USPS and Delivering for America Act

Alexandria Nunn
Associate Editor
Loyola University Chicago School of Law, JD 2022

On Saturday, August 22nd, the US House of Representatives voted on a new bill introduced, known as the Delivering for America Act. This legislation would prohibit the U.S. Postal Service (USPS) from making changes to operations or levels of service from those that were in effect on January 1, 2020. Specifically, the USPS may not, during the period beginning on enactment of the bill and ending on the last day of the COVID-19 (coronavirus disease 2019) public health emergency or January 1, 2021, whichever is later, implement or approve any change to the operations or the level of service that would impede prompt, reliable, and efficient services.

What is the controversy behind the Delivering for America Act?

The introduction of the bill, introduced by Congresswoman Carolyn Maloney (D-NY), was in response to changes made by Postmaster General Louise Dejoy to USPS. These changes included limiting post office hours and cutting over time hours for employees. Dejoy was selected as Postmaster General by the members of the USPS board of governors. All six members of the USPS board of governors were appointed by President Donald Trump. Dejoy defended these changes, emphasizing that they were necessary to combat financial losses incurred by USPS. Dejoy faced lawmakers on Friday, August 21, for the first time as head of the U.S. Postal Service. He strongly disputed allegations that he is making changes to the agency’s operations to help boost President Donald Trump’s reelection in November. He called such claims “outrageous.”

This allegation was brought because President Donald Trump has expressed his distaste for mail-in voting, stating that he thought the process would lead to fraudulent voting. President Trump has also expressed through Twitter that he believes Democrats desire mail-in voting due to lack of enthusiasm for Democratic Presidential Candidate Joe Biden. Despite this difference of opinion between the parties, the Postmaster General has reassured lawmakers that USPS is completely capable of securely handling the many future mail-in ballots for this year’s unprecedented election.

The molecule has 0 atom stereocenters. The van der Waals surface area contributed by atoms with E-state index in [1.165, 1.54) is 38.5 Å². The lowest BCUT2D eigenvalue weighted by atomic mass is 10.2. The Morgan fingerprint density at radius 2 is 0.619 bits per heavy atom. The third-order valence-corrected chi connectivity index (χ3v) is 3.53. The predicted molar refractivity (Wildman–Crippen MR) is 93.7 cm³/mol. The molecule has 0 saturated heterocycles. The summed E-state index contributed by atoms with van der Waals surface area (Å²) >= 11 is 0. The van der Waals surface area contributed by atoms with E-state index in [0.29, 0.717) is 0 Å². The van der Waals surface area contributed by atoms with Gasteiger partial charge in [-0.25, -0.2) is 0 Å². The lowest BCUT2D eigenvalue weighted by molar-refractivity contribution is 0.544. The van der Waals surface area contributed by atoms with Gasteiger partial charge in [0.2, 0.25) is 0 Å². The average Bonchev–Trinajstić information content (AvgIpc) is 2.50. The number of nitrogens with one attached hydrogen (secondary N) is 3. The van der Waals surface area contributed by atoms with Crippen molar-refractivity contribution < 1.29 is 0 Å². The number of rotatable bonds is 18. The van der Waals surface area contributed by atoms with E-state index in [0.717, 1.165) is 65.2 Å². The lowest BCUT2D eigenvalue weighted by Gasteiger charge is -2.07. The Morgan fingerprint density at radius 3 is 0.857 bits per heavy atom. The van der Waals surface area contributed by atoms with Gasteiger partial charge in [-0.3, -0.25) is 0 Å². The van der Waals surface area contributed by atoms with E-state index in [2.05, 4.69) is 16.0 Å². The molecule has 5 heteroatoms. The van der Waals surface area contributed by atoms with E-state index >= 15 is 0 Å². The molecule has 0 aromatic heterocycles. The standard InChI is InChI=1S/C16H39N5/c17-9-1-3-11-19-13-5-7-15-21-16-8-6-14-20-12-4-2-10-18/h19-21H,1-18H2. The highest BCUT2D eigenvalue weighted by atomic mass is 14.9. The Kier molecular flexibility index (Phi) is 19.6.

The changes in USPS and the legislative response have caused tension between Democrats and Republicans, along with the fact that the presidential election is forthcoming. A CNN poll has revealed that “among all registered voters, thirty-four percent say that they prefer to vote by mail in the presidential election.” While the poll also states that twenty-two percent of voters would prefer to vote early at a polling place, and just forty-three percent say they would prefer to vote in-person on Election Day. These results represent a ten-point increase over the share who voted by mail in 2016: twenty-four percent, according to the U.S. Elections Assistance Commission. The political divide over how voters want to cast their ballots is clear. Among the supporters of President Donald Trump, sixty-six percent say they prefer to vote in person. Of those voters supporting Democratic candidate Joe Biden, fifty-three percent prefer to vote by mail.

What would the Delivering for America Act do?

The Delivering for America Act would provide twenty-five billion dollars in new funding for the agency and would prohibit any operational changes enacted as of January 1, 2020 of this year. The bill has two hundred and twenty-two co-sponsors in the House, with only two co-sponsors being republican representatives. The prohibited operational changes specifically enumerated in the bill include: any change in the nature of postal services which will generally affect service on a nationwide or substantially nationwide basis, any revision of service standards, any closure or consolidation of any post office or reduction of facility hours, any prohibition on payment of overtime pay to Postal Service officers or employees. The bill also prohibits any change that would prevent the Postal Service from meeting its service standards or cause a decline in measurements of performance relative to those service standards and any change that would have the effect of delaying mail.

Republican leaders have publicized their dissatisfaction with the House’s focus on the Delivering for America Act. The minority whip Steve Scalise tweeted that he believed the House should be focused on helping “workers, families, schools, or small businesses […]” rather than a “postal service conspiracy”. Despite differing opinions on the bill, the Delivering for America Act passed through the House of Representatives and is making its way to the Senate.